Book review: Bellevue Square

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Bellevue Square, a novel by award-winning and bestselling author Michael Redhill, is a haunting mystery thriller, and the winner of last year’s Scotiabank Giller Prize, a highly prestigious literary award in Canada. The novel follows a protagonist named Jean Mason through a rabbit hole of obsession over a woman, named Ingrid Fox, that others swear is Jean’s exact double, an identical twin bearing more than just a passing resemblance. What follows is a surreal story that becomes tangled in twists and turns, and ultimately gets lost in its own complexity — raising more questions than answers.

Jean’s doppelganger problems begin one day inside her Toronto bookshop, when one of her regulars claims to have just seen her double in the nearby, titular Bellevue Square park. “You were in the market. Fifteen minutes ago. I saw you,” he says, adding “You’re dressed differently now. And your hair was shorter.” Afterwards, Jean becomes consumed by thoughts of bumping into this supposed double in the flesh and lets her personal life — including her relationship with her family — fall by the wayside in the process. Jean gets informed of more sightings and decides to investigate, employing the help of local vendors and vagrants to be her eyes and ears. But when some of them suspiciously wind up dead, Jean becomes hellbent on confronting her doppelganger for answers on all the strange goings-on.

The trouble with unravelling the tale of Bellevue Square is that almost everything that happens — everything that the reader is told — comes into question: Does Jean’s bookshop exist? Is she insane? Are her family members real? Are Ingrid’s? What is real and what isn’t? So much of what’s vital to the plot is simply left up in the air that it’s impossible to gage between what’s reality, a hallucination or something else altogether.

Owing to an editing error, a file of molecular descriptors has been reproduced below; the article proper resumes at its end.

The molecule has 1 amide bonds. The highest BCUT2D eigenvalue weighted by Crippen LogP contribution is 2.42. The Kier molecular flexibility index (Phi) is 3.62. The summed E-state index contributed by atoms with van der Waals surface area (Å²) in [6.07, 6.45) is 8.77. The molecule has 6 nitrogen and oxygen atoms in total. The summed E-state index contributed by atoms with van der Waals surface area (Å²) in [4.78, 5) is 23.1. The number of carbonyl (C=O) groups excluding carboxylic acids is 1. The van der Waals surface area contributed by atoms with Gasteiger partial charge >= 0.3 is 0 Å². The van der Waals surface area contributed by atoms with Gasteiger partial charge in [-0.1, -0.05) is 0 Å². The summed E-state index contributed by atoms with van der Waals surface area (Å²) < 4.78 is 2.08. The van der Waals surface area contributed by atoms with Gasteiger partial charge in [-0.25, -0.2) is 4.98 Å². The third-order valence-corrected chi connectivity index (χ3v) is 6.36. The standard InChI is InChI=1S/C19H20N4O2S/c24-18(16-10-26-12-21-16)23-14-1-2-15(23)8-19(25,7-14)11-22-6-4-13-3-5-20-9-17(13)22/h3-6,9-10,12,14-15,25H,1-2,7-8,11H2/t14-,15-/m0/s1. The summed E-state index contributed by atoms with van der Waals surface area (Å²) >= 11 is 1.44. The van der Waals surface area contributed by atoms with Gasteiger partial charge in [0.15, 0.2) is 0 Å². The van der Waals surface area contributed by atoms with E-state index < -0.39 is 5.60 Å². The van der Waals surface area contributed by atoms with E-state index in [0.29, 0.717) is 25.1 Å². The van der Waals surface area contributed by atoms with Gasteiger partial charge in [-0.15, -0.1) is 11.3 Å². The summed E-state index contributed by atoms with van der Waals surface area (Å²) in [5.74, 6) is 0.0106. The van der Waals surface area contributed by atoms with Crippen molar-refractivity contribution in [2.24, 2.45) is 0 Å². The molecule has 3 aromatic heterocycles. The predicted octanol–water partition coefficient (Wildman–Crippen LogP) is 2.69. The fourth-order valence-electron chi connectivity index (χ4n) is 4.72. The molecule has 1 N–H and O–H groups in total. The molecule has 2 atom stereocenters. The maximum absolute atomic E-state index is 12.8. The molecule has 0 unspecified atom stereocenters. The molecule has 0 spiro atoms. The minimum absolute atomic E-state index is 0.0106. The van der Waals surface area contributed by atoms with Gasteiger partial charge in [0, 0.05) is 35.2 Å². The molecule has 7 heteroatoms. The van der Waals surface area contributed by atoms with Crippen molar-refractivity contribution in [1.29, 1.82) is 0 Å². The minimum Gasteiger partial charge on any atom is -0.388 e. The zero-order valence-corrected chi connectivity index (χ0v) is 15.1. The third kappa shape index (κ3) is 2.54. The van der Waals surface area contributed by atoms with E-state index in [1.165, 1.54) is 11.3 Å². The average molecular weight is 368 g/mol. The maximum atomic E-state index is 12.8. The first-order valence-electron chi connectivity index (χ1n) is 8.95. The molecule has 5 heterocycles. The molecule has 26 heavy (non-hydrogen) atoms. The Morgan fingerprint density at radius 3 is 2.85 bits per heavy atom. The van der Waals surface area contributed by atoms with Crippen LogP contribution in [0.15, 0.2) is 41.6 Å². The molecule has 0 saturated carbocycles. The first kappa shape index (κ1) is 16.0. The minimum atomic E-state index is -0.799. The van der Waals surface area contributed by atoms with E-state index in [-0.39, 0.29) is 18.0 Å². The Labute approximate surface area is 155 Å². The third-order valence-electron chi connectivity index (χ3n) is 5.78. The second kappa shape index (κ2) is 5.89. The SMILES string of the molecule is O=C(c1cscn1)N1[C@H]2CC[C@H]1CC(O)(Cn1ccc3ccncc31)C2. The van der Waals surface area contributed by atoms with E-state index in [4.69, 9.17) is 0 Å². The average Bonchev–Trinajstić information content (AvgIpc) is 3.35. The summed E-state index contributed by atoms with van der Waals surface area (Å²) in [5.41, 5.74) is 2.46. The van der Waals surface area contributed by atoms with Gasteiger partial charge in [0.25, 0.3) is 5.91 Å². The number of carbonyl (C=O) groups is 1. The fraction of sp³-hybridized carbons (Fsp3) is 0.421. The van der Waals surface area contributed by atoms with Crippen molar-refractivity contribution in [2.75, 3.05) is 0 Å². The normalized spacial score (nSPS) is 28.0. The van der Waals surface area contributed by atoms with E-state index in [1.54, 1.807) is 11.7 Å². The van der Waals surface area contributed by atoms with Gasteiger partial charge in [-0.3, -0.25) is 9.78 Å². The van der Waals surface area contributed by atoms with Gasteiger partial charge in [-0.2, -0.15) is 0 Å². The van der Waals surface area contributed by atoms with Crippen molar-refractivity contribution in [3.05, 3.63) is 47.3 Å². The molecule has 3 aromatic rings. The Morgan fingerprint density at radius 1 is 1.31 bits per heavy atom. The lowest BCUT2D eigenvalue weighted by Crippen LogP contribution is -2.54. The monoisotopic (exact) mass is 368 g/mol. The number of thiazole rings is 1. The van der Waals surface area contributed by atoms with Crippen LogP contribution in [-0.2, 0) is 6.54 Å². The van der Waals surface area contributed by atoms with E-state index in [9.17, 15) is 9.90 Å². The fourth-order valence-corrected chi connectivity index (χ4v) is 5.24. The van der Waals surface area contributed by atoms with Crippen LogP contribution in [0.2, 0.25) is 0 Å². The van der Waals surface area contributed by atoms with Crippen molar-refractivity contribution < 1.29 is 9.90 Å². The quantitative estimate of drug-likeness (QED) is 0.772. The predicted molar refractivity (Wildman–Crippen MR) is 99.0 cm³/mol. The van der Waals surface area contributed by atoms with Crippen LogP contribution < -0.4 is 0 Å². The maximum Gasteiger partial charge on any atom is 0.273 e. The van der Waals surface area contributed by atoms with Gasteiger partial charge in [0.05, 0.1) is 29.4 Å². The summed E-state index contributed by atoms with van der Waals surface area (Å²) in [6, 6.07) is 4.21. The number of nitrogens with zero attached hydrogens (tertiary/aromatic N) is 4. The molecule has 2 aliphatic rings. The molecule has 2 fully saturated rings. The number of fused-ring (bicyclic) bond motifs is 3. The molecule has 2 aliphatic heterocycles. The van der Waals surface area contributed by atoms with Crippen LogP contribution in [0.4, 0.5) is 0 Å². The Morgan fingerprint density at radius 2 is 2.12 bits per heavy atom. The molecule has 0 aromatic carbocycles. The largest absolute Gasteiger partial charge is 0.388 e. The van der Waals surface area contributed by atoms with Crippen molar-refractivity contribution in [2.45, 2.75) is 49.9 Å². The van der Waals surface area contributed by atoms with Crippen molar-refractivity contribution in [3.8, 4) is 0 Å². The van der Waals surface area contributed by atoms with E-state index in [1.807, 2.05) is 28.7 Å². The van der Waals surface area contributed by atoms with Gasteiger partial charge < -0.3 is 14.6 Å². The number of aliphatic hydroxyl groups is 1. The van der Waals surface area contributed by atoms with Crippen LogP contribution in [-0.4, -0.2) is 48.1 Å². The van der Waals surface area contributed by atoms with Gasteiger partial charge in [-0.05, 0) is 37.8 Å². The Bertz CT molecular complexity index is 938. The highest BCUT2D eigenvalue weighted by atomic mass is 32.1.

While the extraordinary plot isn’t completely satisfying, the novel excels in the ordinary portrayal of its characters. As the main character, Jean is smart, funny, and easy to sympathize with in her struggles with identity, sanity, and the truth. The colourful setting itself is treated with enough attention to be a character. Redhill’s rich description of Toronto and its residents steals the show in Bellevue Square. Focusing on Kensington Market, its neighbouring Bellevue Square, and even the outskirts of Chinatown, Redhill’s prose ascribed to locations rolls across the page with eloquence. Everything down to the small details of certain smells, landmarks and the eccentric locals will ring true with anyone who’s even briefly visited that area of the city. (The only disparity is that the real Bellevue Square park was recently revamped.)

Despite not being consistently enthralling, Bellevue Square does manage to still be an entertaining read, with great characters, thought-provoking ideas and a fantastically explored setting. In the afterward, it is revealed that Bellevue Square is part one of a trilogy (Redhill calls it a “triptych”) titled Modern Ghosts. So this story may still be further elaborated on. However, I don’t know if I’m interested enough to read the next two volumes in the series.